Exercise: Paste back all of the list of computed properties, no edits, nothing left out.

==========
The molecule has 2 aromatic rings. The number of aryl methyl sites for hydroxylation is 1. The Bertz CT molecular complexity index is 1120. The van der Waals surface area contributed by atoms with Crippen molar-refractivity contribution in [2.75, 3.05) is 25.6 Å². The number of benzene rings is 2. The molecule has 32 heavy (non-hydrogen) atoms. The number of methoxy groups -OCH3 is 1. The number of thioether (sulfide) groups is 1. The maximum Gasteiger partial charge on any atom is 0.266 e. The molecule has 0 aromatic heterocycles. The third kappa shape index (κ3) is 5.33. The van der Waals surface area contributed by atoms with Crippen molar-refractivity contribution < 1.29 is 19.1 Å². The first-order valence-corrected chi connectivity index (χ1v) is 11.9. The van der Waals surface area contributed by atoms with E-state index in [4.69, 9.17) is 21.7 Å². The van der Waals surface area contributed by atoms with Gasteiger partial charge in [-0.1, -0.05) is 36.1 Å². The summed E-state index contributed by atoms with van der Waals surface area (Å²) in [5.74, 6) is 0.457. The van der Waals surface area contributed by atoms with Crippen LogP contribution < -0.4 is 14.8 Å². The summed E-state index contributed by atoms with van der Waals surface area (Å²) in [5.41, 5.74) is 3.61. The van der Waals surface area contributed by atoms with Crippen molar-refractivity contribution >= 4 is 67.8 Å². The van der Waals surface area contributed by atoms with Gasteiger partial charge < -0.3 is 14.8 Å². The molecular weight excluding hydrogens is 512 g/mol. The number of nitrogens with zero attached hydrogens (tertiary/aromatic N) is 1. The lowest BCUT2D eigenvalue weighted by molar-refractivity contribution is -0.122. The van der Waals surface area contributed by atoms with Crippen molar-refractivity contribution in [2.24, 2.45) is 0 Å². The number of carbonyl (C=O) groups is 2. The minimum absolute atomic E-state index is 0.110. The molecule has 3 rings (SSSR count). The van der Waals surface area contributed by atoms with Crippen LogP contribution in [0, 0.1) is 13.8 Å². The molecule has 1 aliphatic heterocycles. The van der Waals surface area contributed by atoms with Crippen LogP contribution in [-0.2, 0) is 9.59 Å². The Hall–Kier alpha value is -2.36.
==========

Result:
The molecule has 2 aromatic rings. The number of aryl methyl sites for hydroxylation is 1. The Bertz CT molecular complexity index is 1120. The van der Waals surface area contributed by atoms with Crippen molar-refractivity contribution in [2.75, 3.05) is 25.6 Å². The number of benzene rings is 2. The molecule has 32 heavy (non-hydrogen) atoms. The number of methoxy groups -OCH3 is 1. The number of thioether (sulfide) groups is 1. The maximum Gasteiger partial charge on any atom is 0.266 e. The molecule has 0 aromatic heterocycles. The third kappa shape index (κ3) is 5.33. The van der Waals surface area contributed by atoms with Crippen molar-refractivity contribution < 1.29 is 19.1 Å². The first-order valence-corrected chi connectivity index (χ1v) is 11.9. The van der Waals surface area contributed by atoms with E-state index in [4.69, 9.17) is 21.7 Å². The van der Waals surface area contributed by atoms with Gasteiger partial charge in [-0.1, -0.05) is 36.1 Å². The summed E-state index contributed by atoms with van der Waals surface area (Å²) in [5.74, 6) is 0.457. The van der Waals surface area contributed by atoms with Crippen LogP contribution < -0.4 is 14.8 Å². The summed E-state index contributed by atoms with van der Waals surface area (Å²) in [5.41, 5.74) is 3.61. The van der Waals surface area contributed by atoms with Crippen molar-refractivity contribution >= 4 is 67.8 Å². The van der Waals surface area contributed by atoms with Gasteiger partial charge < -0.3 is 14.8 Å². The molecular weight excluding hydrogens is 512 g/mol. The number of nitrogens with zero attached hydrogens (tertiary/aromatic N) is 1. The lowest BCUT2D eigenvalue weighted by molar-refractivity contribution is -0.122. The van der Waals surface area contributed by atoms with Crippen molar-refractivity contribution in [2.24, 2.45) is 0 Å². The number of carbonyl (C=O) groups is 2. The minimum absolute atomic E-state index is 0.110. The molecule has 3 rings (SSSR count). The van der Waals surface area contributed by atoms with Crippen LogP contribution in [0, 0.1) is 13.8 Å². The molecule has 1 aliphatic heterocycles. The van der Waals surface area contributed by atoms with Crippen LogP contribution in [-0.2, 0) is 9.59 Å². The Hall–Kier alpha value is -2.36.